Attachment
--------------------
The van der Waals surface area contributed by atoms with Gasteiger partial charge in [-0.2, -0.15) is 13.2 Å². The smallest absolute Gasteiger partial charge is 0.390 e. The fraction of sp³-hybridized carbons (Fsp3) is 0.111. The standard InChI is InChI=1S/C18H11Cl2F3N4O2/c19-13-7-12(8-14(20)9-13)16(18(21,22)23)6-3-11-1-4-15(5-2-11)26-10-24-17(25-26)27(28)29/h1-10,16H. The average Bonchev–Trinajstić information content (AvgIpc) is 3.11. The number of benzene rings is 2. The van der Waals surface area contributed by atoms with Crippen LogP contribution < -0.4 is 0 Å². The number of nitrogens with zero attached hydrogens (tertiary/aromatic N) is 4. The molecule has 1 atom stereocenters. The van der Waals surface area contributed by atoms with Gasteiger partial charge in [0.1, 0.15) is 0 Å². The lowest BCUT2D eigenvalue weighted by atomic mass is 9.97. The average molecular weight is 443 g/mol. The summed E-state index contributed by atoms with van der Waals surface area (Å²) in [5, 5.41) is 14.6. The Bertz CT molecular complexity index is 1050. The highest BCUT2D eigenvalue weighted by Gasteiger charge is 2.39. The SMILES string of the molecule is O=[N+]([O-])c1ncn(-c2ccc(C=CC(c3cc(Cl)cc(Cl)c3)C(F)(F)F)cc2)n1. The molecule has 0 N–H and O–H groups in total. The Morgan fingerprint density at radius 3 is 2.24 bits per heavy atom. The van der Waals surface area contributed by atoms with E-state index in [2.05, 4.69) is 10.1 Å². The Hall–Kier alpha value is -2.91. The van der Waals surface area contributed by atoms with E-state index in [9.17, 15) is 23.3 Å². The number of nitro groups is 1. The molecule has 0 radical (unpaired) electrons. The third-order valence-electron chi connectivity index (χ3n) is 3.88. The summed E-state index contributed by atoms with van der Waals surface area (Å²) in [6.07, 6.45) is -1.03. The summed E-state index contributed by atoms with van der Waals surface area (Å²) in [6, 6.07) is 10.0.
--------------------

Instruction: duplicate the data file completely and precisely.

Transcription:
The van der Waals surface area contributed by atoms with Gasteiger partial charge in [-0.2, -0.15) is 13.2 Å². The smallest absolute Gasteiger partial charge is 0.390 e. The fraction of sp³-hybridized carbons (Fsp3) is 0.111. The standard InChI is InChI=1S/C18H11Cl2F3N4O2/c19-13-7-12(8-14(20)9-13)16(18(21,22)23)6-3-11-1-4-15(5-2-11)26-10-24-17(25-26)27(28)29/h1-10,16H. The average Bonchev–Trinajstić information content (AvgIpc) is 3.11. The number of benzene rings is 2. The van der Waals surface area contributed by atoms with Crippen LogP contribution < -0.4 is 0 Å². The number of nitrogens with zero attached hydrogens (tertiary/aromatic N) is 4. The molecule has 1 atom stereocenters. The van der Waals surface area contributed by atoms with Gasteiger partial charge in [0.1, 0.15) is 0 Å². The lowest BCUT2D eigenvalue weighted by atomic mass is 9.97. The average molecular weight is 443 g/mol. The summed E-state index contributed by atoms with van der Waals surface area (Å²) in [5, 5.41) is 14.6. The Bertz CT molecular complexity index is 1050. The highest BCUT2D eigenvalue weighted by Gasteiger charge is 2.39. The SMILES string of the molecule is O=[N+]([O-])c1ncn(-c2ccc(C=CC(c3cc(Cl)cc(Cl)c3)C(F)(F)F)cc2)n1. The molecule has 0 N–H and O–H groups in total. The Morgan fingerprint density at radius 3 is 2.24 bits per heavy atom. The van der Waals surface area contributed by atoms with E-state index in [2.05, 4.69) is 10.1 Å². The Hall–Kier alpha value is -2.91. The van der Waals surface area contributed by atoms with E-state index in [9.17, 15) is 23.3 Å². The number of nitro groups is 1. The molecule has 0 radical (unpaired) electrons. The third-order valence-electron chi connectivity index (χ3n) is 3.88. The summed E-state index contributed by atoms with van der Waals surface area (Å²) in [6.07, 6.45) is -1.03. The summed E-state index contributed by atoms with van der Waals surface area (Å²) in [6, 6.07) is 10.0.